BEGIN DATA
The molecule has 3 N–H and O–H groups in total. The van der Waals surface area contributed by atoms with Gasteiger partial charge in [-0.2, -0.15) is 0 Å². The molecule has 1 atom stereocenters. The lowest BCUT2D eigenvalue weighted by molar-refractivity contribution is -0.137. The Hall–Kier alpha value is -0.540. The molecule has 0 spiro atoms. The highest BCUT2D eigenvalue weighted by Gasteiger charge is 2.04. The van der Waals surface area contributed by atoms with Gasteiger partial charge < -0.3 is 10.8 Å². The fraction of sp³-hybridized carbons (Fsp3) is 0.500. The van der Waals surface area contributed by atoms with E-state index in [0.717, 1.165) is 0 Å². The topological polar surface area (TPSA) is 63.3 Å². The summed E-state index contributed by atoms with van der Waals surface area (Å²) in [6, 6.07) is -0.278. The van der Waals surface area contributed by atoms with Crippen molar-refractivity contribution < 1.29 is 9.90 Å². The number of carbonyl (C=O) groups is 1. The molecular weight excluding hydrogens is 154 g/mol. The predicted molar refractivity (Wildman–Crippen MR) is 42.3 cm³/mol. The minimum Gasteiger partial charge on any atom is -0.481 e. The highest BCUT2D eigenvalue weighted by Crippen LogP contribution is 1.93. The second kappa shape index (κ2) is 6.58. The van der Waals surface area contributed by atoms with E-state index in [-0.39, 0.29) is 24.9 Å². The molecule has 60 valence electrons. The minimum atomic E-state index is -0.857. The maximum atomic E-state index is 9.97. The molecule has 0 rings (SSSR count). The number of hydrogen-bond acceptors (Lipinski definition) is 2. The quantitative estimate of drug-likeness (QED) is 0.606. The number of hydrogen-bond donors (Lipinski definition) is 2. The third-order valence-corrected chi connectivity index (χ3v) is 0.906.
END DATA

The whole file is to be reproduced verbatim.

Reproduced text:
The molecule has 3 N–H and O–H groups in total. The van der Waals surface area contributed by atoms with Gasteiger partial charge in [-0.2, -0.15) is 0 Å². The molecule has 1 atom stereocenters. The lowest BCUT2D eigenvalue weighted by molar-refractivity contribution is -0.137. The Hall–Kier alpha value is -0.540. The molecule has 0 spiro atoms. The highest BCUT2D eigenvalue weighted by Gasteiger charge is 2.04. The van der Waals surface area contributed by atoms with Gasteiger partial charge < -0.3 is 10.8 Å². The fraction of sp³-hybridized carbons (Fsp3) is 0.500. The van der Waals surface area contributed by atoms with E-state index in [0.717, 1.165) is 0 Å². The topological polar surface area (TPSA) is 63.3 Å². The summed E-state index contributed by atoms with van der Waals surface area (Å²) in [6, 6.07) is -0.278. The van der Waals surface area contributed by atoms with Crippen molar-refractivity contribution < 1.29 is 9.90 Å². The number of carbonyl (C=O) groups is 1. The molecular weight excluding hydrogens is 154 g/mol. The predicted molar refractivity (Wildman–Crippen MR) is 42.3 cm³/mol. The minimum Gasteiger partial charge on any atom is -0.481 e. The highest BCUT2D eigenvalue weighted by Crippen LogP contribution is 1.93. The second kappa shape index (κ2) is 6.58. The van der Waals surface area contributed by atoms with E-state index in [-0.39, 0.29) is 24.9 Å². The molecule has 60 valence electrons. The minimum atomic E-state index is -0.857. The maximum atomic E-state index is 9.97. The molecule has 0 rings (SSSR count). The number of hydrogen-bond acceptors (Lipinski definition) is 2. The quantitative estimate of drug-likeness (QED) is 0.606. The number of hydrogen-bond donors (Lipinski definition) is 2. The third-order valence-corrected chi connectivity index (χ3v) is 0.906.